If skiing all day isn't enough for you, the Le Stade section is floodlit on Thursday nights for night skiing. This is when the piste is very icy and fast, so you might want to visit Coq and Bull to get your edges sharpened first.
When there has been a good snowfall in Morzine there are some really accessible off-piste runs to be had too. Get up early and head for the Fys and Atray lifts. Ducking in and out of the trees on the edges of the red runs is great fun. All you need to do is follow the lifts from top to bottom.
Once those areas are tracked out, go to Nyon or Chamossiere. These are the highest peaks on the Pleney side of the valley. We like to take advantage of the bits in between the pisted runs. Cutting the corners off in the right conditions can result in some great powder turns. Just don't head through the trees on your right unless you have a parachute!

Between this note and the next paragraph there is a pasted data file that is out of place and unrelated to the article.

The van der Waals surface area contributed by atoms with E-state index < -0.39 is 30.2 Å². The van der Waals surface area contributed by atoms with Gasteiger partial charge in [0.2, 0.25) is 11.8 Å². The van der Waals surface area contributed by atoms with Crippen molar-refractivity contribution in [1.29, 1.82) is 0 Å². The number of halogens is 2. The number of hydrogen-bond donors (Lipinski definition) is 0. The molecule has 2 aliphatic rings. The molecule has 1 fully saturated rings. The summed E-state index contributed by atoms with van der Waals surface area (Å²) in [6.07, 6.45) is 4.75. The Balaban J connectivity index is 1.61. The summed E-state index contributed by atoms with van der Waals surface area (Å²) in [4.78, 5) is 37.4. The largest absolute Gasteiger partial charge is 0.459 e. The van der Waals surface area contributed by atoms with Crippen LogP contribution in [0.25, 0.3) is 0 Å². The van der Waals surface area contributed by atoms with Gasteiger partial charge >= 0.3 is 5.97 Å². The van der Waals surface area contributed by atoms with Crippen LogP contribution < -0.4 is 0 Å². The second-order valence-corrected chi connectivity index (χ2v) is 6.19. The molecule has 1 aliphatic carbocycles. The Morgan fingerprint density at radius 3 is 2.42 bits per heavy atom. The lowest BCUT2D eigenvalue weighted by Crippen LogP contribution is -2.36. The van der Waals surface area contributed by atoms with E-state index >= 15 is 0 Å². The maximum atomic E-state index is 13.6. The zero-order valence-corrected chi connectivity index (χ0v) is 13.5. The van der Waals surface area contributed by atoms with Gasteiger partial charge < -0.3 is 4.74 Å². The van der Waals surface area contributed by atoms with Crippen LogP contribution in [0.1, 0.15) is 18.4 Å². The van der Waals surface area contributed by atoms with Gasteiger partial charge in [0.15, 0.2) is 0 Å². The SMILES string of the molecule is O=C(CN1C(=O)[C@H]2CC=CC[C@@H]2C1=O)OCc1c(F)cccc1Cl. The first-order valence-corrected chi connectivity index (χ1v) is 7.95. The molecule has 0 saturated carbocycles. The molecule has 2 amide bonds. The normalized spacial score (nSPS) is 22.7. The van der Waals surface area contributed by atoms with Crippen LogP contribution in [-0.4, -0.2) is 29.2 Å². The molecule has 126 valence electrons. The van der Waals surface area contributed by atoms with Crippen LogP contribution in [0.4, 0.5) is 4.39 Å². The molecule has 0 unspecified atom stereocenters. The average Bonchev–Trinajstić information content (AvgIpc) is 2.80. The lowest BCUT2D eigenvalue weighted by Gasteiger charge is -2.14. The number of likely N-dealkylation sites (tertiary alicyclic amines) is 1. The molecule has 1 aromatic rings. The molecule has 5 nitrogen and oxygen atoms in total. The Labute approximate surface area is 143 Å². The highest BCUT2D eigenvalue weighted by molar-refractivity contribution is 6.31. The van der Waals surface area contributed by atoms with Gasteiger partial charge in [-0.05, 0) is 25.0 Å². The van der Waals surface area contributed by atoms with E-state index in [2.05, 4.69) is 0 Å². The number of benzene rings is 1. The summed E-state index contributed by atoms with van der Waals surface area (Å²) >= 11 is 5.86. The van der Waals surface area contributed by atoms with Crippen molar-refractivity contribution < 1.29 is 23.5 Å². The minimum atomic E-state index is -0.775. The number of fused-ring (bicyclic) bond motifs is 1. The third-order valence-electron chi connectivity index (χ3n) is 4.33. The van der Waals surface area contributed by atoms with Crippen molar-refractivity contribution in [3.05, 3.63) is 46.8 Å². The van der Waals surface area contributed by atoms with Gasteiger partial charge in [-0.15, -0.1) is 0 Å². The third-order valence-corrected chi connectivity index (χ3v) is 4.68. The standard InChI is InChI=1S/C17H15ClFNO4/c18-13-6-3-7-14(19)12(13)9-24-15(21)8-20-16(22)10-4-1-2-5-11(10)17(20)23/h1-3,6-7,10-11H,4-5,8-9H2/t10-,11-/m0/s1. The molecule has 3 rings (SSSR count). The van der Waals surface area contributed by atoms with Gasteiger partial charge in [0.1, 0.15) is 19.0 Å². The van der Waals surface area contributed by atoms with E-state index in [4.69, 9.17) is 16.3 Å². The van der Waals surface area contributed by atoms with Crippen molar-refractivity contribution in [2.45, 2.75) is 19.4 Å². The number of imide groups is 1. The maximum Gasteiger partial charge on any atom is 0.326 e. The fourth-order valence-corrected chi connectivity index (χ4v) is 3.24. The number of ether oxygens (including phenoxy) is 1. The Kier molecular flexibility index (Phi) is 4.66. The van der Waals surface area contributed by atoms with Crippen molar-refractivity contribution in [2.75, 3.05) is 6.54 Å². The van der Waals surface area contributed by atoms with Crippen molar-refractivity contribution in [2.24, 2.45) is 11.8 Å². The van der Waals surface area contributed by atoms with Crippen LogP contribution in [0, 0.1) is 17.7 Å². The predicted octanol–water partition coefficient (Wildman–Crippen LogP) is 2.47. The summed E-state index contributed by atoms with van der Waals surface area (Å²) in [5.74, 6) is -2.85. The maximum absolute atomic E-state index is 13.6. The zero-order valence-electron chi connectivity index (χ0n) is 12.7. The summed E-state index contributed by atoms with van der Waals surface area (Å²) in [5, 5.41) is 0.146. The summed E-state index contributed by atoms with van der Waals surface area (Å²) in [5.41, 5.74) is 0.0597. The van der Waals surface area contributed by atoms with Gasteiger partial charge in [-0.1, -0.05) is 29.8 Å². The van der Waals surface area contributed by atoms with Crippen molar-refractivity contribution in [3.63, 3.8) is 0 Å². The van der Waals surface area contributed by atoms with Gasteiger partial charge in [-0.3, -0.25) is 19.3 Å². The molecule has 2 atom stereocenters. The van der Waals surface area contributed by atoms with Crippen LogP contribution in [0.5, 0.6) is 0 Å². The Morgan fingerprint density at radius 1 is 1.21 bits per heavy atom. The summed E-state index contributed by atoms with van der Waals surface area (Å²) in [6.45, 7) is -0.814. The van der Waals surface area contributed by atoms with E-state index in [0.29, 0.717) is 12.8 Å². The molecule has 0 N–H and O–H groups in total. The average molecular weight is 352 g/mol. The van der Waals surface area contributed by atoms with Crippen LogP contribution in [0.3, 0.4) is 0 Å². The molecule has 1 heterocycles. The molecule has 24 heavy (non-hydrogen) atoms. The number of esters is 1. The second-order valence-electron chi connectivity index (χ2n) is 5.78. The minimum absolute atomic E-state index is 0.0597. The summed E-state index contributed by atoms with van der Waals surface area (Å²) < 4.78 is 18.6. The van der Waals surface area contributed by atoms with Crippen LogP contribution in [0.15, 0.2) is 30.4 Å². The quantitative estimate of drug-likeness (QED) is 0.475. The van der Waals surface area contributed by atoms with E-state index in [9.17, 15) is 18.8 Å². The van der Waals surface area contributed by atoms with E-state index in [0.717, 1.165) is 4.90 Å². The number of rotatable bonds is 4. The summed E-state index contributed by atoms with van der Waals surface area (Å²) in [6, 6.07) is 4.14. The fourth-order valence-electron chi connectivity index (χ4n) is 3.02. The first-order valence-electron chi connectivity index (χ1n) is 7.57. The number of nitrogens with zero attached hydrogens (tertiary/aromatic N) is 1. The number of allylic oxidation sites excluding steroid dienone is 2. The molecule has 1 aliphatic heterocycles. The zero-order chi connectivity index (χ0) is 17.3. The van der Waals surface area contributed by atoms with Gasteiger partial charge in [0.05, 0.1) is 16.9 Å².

Heading left and traversing away from the first turn of the Aigle rouge piste takes you to a weather station. From here you can get all the way down to the Chamossiere valley. You really need to be aware of the conditions here, as it is very prone to avalanches. There are a few gas cannons used for avalanche control up there too, so be careful.
Remember to take your avalanche equipment (and know how to use it). If you’re unsure at all or want to really find all the good spots, get in touch with one of the schools mentioned earlier in this blog and book a guide for the morning or full day.
Les Gets has some great pistes for advanced skiers and snowboarders. The Chavannes bowl on the main side of the valley has a couple of good blacks, the Yeti and Myrtilles. These are serviced by the La Rosta and the Grains D'Or chairlifts. These steep runs are good fun, especially after an overnight snowfall. They tend to get very moguly later in the day, but this just adds to a fun technical run, especially for skiers.